grandchild, and only granddaughter Alathea decided to join her brother and
cousins in providing a guest book review for Grandpa’s blog.
As was the case
with Andrew’s first book review, Alathea cannot yet speak, but I believe I have
conscientiously represented her opinion by inferring from her expressions,
gestures, and sounds.
The Very Bad Bunny by Marilyn Sadler, illustrated by Roger Bollen, is a third person narrative of P.J. Funnybunny, the picaresque hero of the
Alathea was excited
to hear the main character’s name, thinking it signaled an aptronym. This
allayed a rather dark sense of foreboding she felt from the title. But alas,
P.J. was not very funny at all and the book does indeed take a dark and
sinister twist. Alathea wants to be clear however, that the title most
definitely does NOT refer to P.J. who was by no means a very bad bunny.
P.J. was simply a
bit clumsy and careless as children often are. He created small inconveniences
for his family, by accidentally spilling, breaking, or ruining things. Alathea
found this aspect of P.J.’s character resonated deeply with her, as she
sometimes slobbers rather excessively on her brother Andrew’s toys. She doesn’t
try to make them icky, and she certainly isn’t being bad – just a child. She is
confident she will grow out of it.
P.J. does have one
moment of willful disobedience when he throws his pillow out the window. Alathea
is no apologist for P.J. His behavior was wrong and he knew it, but he’s only
human – ermmm??? anthropomorphized leporidae after all.
But the real drama
in the tale starts when P.J.’s cousin Binky shows up. Binky is a true terror
and intentionally naughty. And suddenly P.J. wasn’t so bad. When Binky finally
leaves, P.J.’s family is so happy they hoist P.J. on their shoulders and
everyone is happy.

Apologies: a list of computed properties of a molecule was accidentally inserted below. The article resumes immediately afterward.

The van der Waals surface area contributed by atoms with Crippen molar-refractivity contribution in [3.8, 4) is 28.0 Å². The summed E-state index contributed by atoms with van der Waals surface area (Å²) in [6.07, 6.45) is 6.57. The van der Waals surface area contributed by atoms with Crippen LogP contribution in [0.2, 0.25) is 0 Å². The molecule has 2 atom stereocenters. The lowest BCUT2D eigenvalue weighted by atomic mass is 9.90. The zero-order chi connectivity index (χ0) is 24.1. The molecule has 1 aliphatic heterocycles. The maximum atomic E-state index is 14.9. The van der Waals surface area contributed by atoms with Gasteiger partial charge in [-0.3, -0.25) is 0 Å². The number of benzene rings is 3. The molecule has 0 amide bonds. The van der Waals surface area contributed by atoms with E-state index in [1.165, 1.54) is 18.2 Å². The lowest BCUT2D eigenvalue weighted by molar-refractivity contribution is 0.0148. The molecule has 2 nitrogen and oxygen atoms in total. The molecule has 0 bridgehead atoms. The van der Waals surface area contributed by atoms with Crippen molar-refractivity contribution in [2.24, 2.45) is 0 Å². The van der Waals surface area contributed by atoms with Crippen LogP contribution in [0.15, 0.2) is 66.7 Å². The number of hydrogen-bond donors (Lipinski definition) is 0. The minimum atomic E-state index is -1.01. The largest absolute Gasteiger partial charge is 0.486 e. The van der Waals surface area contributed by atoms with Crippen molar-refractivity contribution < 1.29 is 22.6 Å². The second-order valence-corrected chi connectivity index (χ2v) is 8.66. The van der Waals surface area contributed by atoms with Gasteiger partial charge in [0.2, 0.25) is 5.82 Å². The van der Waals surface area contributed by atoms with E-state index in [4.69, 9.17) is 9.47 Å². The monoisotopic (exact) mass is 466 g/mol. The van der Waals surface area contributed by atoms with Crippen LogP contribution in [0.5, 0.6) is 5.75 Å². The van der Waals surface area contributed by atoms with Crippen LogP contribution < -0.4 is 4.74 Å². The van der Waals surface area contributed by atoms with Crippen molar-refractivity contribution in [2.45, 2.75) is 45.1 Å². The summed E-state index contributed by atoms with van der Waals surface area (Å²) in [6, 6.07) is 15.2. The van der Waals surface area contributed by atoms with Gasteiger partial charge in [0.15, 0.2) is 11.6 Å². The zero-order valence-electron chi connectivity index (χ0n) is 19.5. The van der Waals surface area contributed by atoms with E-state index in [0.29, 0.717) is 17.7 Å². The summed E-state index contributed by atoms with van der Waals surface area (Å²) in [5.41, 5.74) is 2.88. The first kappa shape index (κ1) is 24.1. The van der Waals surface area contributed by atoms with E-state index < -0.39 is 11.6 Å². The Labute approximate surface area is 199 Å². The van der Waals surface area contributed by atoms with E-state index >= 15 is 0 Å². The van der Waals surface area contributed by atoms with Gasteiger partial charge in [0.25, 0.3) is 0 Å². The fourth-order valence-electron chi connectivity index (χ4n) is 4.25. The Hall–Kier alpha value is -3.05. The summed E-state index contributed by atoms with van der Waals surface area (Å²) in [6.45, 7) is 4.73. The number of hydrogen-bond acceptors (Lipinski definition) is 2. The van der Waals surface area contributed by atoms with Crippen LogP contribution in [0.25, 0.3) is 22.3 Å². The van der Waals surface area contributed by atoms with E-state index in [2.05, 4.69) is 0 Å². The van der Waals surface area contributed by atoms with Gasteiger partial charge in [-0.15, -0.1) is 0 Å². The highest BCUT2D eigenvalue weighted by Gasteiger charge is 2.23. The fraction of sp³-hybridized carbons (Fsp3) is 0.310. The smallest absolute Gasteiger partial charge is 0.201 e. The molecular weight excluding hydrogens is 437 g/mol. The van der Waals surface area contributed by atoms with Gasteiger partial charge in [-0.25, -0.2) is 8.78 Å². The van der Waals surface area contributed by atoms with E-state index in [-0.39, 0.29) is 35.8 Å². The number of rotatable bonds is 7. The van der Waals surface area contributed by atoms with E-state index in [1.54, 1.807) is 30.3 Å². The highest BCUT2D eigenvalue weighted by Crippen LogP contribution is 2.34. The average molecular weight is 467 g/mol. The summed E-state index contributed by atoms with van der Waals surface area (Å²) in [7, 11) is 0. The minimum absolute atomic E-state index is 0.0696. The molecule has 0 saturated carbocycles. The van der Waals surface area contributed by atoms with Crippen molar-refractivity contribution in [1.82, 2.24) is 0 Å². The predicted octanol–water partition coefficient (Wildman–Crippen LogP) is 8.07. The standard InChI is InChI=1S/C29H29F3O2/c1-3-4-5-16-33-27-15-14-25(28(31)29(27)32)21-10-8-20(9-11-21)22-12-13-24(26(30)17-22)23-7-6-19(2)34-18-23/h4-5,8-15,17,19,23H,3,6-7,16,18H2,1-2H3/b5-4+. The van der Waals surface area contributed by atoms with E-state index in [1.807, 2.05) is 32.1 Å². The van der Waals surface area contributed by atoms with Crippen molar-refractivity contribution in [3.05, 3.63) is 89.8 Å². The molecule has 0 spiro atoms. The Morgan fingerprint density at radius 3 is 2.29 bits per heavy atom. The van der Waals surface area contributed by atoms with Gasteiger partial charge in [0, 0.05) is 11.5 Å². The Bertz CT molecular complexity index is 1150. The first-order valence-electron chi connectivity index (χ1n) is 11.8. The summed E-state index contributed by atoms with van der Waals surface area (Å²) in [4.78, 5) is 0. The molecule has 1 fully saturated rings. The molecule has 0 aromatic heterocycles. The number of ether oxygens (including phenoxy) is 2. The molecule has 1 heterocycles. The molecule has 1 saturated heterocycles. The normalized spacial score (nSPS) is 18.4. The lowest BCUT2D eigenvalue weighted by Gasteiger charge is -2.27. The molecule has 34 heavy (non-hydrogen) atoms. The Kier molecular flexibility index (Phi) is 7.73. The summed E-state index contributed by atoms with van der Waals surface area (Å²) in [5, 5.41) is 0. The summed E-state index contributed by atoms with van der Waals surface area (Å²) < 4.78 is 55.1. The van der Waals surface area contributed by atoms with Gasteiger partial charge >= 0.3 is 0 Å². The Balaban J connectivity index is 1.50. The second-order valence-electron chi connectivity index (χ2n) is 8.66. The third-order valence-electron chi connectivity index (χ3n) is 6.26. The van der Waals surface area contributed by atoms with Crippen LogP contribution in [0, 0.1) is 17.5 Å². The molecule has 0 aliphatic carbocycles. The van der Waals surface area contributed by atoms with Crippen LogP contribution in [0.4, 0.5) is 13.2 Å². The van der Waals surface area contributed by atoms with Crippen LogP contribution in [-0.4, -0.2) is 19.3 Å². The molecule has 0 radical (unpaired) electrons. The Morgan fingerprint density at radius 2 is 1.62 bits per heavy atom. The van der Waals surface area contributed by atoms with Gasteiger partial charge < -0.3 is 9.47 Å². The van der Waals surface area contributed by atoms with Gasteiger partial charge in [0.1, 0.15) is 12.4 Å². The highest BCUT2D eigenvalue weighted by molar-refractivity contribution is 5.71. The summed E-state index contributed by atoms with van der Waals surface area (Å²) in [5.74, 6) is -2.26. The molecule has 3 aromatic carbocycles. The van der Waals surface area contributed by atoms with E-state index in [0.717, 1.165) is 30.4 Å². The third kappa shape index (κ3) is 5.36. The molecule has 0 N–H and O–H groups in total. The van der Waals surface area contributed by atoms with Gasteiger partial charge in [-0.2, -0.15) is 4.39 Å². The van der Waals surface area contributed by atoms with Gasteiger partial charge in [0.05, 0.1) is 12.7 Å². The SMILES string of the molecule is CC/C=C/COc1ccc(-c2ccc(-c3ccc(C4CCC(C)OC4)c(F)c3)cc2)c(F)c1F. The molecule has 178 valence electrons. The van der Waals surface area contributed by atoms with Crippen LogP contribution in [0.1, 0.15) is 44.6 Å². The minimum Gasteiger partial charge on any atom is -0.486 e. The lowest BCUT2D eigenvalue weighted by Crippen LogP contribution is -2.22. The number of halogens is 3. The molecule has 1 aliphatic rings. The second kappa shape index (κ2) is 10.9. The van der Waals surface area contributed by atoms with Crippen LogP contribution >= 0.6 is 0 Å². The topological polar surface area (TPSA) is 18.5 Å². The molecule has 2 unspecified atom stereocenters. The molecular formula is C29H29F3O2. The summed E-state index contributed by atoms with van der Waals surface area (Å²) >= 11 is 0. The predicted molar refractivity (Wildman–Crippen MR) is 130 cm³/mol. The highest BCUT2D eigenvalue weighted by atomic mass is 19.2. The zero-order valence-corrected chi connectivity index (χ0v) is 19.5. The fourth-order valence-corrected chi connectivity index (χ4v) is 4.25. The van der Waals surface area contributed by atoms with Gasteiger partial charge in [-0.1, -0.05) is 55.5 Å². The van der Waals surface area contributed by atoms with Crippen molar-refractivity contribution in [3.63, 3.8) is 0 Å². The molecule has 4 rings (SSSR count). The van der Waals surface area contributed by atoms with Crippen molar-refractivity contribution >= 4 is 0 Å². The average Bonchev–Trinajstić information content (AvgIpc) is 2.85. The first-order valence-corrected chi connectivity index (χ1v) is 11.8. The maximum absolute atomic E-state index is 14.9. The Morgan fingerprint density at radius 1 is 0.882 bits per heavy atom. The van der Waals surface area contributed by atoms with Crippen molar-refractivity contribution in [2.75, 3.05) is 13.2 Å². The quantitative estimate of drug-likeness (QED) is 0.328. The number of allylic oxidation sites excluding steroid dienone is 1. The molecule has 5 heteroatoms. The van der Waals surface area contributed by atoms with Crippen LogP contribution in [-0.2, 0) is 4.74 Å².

In spite of the
illustrator’s portrayal of this as a heartwarming, joyous occasion, Alathea is
concerned it could send the wrong message to some young readers – that it’s OK
to be bad, as long as you are not quite so bad as the next guy (or bunny in
Alathea is thankful
her behavior is not judged in comparison to that of her cousins Luke or Judah.
She believes that there is right – and there is wrong. They are the standards
by which we should be judged. Alathea felt the ephemeral nature of the
Funnybunny’s conspicuously dualistic ideology will only lead to confusion and
disappointment for P.J. if he is not subjected to a more assessable paradigm.
thought the bunnys were cute, even Binky, though she feels he needs some tough love. She was glad for the happy
ending. She likes P.J.
Alathea gives it 3
Oh, and Andrew
couldn’t help but peek in. He feels that now that he’s reading Tolkien (Mr. Bliss) these types of books are rather childish. He just wanted to see the bunnies.
When possible, I like to watch a film rendition after
completing a classic, and I include a brief comment at the end of my book
review. However, I’ve fallen behind a bit, and just recently got to film
adaptations of four of my books from last year – three of which were of major
film serial production:Atlas Shrugged
Part I (2011), Atlas Shrugged Part II (2012), and Atlas Shrugged: Who is John